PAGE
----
The result is a bowl of softer noodles in medium-dark brown broth, a splendid array of vegetables, and some things that might be intended to stand in for fried tofu but come across more like drowned pork rinds. The flavour is... confusing. On one hand, there certainly is plenty of the much-heralded umami component, that essential fifth axis along which all tastes are measured. On the other, the noodles taste and smell more like soggy Play-Doh than anything one would eat past the age of four. I don't recall udon tasting quite like this before. I'll have to refresh my memory at one of those expensive Japanese restaurants I mentioned. Unfortunately, the flavour is further sunk by stale-tasting vegetables and the mystery strips. It's just not meant to be.

Overall, I can't really recommend this, but I'm open to comments from anyone else who's tried the same stuff and found it pleasant. Perhaps it must be consumed immediately after manufacture, before the Play-Doh sets. That's not the way this bowl should remind me of my childhood.

Numbers: packaging 4, preparation 2/3, heat 0, flavour 1, overall 2
Music: ott - skylon - rogue bagel


Vulpis said...

(catching up on the site after not having visited for a while)

Huh--I haven't tried the Annie Chun's brand, but those instructions seem kinda odd. I *have* had quite a bit of Simply Asia's Honey Teriyaki and Sesame Teriyaki sets that have similar 'pre-cooked' (as opposed to the dried stuff we usually see), and neither of them says to 'pre-soak' the noodles--you just throw them, the seasoning/veggies, and the sauce in with a bit of water, drop the lid on, and nuke. Seems to work just fine.

Anonymous said...

Annie Chun is the reason why I never bothered with Tofu again.My experience with her brand of Udon bowl was that bad.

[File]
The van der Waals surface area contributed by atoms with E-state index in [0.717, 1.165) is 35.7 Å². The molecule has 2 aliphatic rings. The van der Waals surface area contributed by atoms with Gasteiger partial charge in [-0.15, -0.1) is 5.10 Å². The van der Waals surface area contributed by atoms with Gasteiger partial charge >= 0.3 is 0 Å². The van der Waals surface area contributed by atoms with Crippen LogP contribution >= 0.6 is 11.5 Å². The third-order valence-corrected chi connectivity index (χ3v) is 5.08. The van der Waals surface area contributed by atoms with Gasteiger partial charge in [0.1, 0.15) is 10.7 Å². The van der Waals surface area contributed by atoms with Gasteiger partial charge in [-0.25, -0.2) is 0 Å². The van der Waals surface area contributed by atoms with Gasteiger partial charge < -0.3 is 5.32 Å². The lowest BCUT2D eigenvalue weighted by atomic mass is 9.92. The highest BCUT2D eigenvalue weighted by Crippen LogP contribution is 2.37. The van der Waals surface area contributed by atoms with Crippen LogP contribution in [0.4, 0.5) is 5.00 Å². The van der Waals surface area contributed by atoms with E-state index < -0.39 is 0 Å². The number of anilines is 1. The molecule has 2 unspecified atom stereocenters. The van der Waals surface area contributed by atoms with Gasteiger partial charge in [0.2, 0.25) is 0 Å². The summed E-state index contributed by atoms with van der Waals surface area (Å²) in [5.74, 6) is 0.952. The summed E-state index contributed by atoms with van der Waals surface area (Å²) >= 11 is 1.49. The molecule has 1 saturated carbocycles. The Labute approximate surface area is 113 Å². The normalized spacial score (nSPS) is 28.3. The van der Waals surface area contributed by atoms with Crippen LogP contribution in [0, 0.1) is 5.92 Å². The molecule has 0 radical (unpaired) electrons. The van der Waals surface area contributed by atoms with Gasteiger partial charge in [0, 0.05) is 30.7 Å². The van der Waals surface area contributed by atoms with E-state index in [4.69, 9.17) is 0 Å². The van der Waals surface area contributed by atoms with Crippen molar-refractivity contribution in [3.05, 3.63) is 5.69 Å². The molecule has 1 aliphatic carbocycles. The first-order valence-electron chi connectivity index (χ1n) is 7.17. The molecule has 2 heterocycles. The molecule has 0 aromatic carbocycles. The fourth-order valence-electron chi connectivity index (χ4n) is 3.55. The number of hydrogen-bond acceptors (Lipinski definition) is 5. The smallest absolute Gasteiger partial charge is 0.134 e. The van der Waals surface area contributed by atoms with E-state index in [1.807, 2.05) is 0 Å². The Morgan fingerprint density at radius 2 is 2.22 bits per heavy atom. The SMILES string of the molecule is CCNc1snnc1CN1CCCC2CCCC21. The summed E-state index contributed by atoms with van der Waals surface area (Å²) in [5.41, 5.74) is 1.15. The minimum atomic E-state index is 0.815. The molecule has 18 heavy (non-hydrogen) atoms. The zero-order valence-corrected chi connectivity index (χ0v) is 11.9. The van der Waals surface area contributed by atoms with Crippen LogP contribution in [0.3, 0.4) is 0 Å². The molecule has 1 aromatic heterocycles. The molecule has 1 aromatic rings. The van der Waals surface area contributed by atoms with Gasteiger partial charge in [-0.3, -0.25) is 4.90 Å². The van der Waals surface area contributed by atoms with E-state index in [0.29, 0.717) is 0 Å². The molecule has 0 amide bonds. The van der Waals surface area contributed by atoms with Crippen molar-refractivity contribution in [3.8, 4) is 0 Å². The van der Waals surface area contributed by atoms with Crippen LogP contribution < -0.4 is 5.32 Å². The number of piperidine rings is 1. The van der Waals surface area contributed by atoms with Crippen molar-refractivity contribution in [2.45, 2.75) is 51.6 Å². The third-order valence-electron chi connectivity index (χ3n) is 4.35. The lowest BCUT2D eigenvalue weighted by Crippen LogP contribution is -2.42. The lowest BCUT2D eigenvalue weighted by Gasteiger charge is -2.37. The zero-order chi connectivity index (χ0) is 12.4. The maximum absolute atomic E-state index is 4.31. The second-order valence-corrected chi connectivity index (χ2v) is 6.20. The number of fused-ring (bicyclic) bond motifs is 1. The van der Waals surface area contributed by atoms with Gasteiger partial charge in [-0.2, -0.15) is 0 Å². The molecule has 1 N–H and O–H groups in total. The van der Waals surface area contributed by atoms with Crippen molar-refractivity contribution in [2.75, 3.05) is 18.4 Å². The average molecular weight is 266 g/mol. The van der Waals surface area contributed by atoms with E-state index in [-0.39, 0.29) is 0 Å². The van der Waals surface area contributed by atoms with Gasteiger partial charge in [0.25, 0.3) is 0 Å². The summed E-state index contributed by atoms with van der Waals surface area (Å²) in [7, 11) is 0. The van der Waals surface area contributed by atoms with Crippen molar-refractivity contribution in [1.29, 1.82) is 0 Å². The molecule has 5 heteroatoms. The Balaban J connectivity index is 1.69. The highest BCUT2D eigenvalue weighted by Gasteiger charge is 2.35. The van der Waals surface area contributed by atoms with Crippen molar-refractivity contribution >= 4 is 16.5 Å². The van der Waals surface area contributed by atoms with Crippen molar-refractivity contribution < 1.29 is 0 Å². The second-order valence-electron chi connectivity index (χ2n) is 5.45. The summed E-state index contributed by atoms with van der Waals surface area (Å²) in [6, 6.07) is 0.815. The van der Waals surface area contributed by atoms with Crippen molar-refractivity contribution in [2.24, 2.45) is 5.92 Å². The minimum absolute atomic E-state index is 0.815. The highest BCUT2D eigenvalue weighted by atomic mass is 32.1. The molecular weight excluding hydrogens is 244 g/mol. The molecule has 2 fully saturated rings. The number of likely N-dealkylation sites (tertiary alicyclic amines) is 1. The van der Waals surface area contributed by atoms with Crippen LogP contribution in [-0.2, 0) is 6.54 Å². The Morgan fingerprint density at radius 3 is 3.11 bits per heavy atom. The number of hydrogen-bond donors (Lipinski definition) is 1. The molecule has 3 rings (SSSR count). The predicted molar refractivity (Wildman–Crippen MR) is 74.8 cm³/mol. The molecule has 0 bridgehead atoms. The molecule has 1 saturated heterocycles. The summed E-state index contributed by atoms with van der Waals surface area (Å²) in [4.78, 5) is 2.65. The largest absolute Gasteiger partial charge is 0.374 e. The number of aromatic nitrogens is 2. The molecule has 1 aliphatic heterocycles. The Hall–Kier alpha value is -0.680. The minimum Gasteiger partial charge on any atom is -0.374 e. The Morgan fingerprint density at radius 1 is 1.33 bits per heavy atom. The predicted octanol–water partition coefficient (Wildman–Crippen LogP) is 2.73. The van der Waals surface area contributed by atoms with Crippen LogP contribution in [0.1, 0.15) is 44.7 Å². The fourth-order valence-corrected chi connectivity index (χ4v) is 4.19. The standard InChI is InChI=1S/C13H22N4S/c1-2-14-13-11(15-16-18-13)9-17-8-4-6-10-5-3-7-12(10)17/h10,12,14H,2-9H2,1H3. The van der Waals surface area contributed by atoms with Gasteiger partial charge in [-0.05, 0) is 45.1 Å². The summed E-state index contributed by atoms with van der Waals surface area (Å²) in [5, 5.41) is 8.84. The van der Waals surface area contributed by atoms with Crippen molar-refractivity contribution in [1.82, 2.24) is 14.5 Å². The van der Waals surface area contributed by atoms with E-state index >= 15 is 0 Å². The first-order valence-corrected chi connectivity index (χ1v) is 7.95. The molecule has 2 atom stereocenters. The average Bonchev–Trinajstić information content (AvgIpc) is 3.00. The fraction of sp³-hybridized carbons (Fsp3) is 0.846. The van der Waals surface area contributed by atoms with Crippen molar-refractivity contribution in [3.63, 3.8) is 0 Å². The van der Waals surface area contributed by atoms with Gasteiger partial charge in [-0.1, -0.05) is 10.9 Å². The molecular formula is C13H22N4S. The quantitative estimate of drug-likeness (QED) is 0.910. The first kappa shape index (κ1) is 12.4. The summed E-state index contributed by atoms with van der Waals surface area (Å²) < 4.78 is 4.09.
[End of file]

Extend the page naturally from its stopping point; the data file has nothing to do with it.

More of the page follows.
Anonymous said...

I just tried to make this NOT using the instructions...place the "brick" in first, the the noodles and put hot water from the tap to water line and then micro for 2 minutes, no draining needed, stir and add flavor pouch...works just like any other instant noodle bowl. I like it!

Max said...

I bought some of these at the Japanese shop round the corner and there's no English instructions at all. So I'll follow your hilarious instructions. Can't wait to eat my soggy play-doh noodles, with stale tasting vegetables and mystery strips. I am wondering if this is eaten in Japan or if it's some kind of April fools joke played on non-Japanese people.

Max said...

It smelt so bad I couldn't take a mouthful, and normally I'll eat anything. I'm off to McDonalds.

kirsten said...

The description of the fried tofu was dead on. It was like some horrible fibrous scrubbing pad. I put a dab of sugar in and chucked the pads. It was edible. Thats about it.....

Anonymous said...

ok so when it say add water for the second time, i must have added too much because this bowl was just tasteless...the white noodles did not soften in the boiling water at all and had an awful texture. won't be buying again.

Isis said...

I agree completely. The udon was plain sad. The first step really did work for me, though. But I had to take some chopsticks and help them along. For a college kid, however, they're convenient. I might try a different dish of theirs but I can say for sure that I'm not spending any money on the udon bowl from now on. I'd rather spend more money for better quality (or less money for cheap, sodium-rich Cup Noodles).

Anonymous said...

Honestly horrible these are giving me jail food, no wait I think jails got better noodles. They need to go back to the drawing board with these because its a no for me. It taste like watered down soy sauce, the noodles definitely play doh vibes, and the freeze dried tofu is sponge or chalky caint tell? NO DONT DO IT ! SAVE YOUR COIN!